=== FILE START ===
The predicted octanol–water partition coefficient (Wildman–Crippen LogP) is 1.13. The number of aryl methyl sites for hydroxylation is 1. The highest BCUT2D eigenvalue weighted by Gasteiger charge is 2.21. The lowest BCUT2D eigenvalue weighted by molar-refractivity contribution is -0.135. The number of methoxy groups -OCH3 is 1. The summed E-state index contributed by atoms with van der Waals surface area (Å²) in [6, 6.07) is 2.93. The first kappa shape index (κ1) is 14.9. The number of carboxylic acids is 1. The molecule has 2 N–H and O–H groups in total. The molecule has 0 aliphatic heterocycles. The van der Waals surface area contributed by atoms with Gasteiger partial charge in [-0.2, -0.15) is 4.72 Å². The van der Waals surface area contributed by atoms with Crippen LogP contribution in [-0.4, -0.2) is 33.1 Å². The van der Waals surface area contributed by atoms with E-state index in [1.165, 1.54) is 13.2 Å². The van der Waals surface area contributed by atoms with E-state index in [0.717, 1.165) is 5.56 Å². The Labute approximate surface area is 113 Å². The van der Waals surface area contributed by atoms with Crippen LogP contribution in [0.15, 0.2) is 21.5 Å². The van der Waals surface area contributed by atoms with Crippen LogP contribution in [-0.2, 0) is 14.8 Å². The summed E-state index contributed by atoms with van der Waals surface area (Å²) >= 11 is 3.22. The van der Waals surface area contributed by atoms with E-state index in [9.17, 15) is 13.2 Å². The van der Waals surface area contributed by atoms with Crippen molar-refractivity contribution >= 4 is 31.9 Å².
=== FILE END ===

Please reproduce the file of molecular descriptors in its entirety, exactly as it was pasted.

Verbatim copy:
The predicted octanol–water partition coefficient (Wildman–Crippen LogP) is 1.13. The number of aryl methyl sites for hydroxylation is 1. The highest BCUT2D eigenvalue weighted by Gasteiger charge is 2.21. The lowest BCUT2D eigenvalue weighted by molar-refractivity contribution is -0.135. The number of methoxy groups -OCH3 is 1. The summed E-state index contributed by atoms with van der Waals surface area (Å²) in [6, 6.07) is 2.93. The first kappa shape index (κ1) is 14.9. The number of carboxylic acids is 1. The molecule has 2 N–H and O–H groups in total. The molecule has 0 aliphatic heterocycles. The van der Waals surface area contributed by atoms with Gasteiger partial charge in [-0.2, -0.15) is 4.72 Å². The van der Waals surface area contributed by atoms with Crippen LogP contribution in [-0.4, -0.2) is 33.1 Å². The van der Waals surface area contributed by atoms with E-state index in [1.165, 1.54) is 13.2 Å². The van der Waals surface area contributed by atoms with E-state index in [0.717, 1.165) is 5.56 Å². The Labute approximate surface area is 113 Å². The van der Waals surface area contributed by atoms with Crippen LogP contribution in [0.15, 0.2) is 21.5 Å². The van der Waals surface area contributed by atoms with Crippen LogP contribution in [-0.2, 0) is 14.8 Å². The summed E-state index contributed by atoms with van der Waals surface area (Å²) >= 11 is 3.22. The van der Waals surface area contributed by atoms with E-state index in [9.17, 15) is 13.2 Å². The van der Waals surface area contributed by atoms with Crippen molar-refractivity contribution >= 4 is 31.9 Å².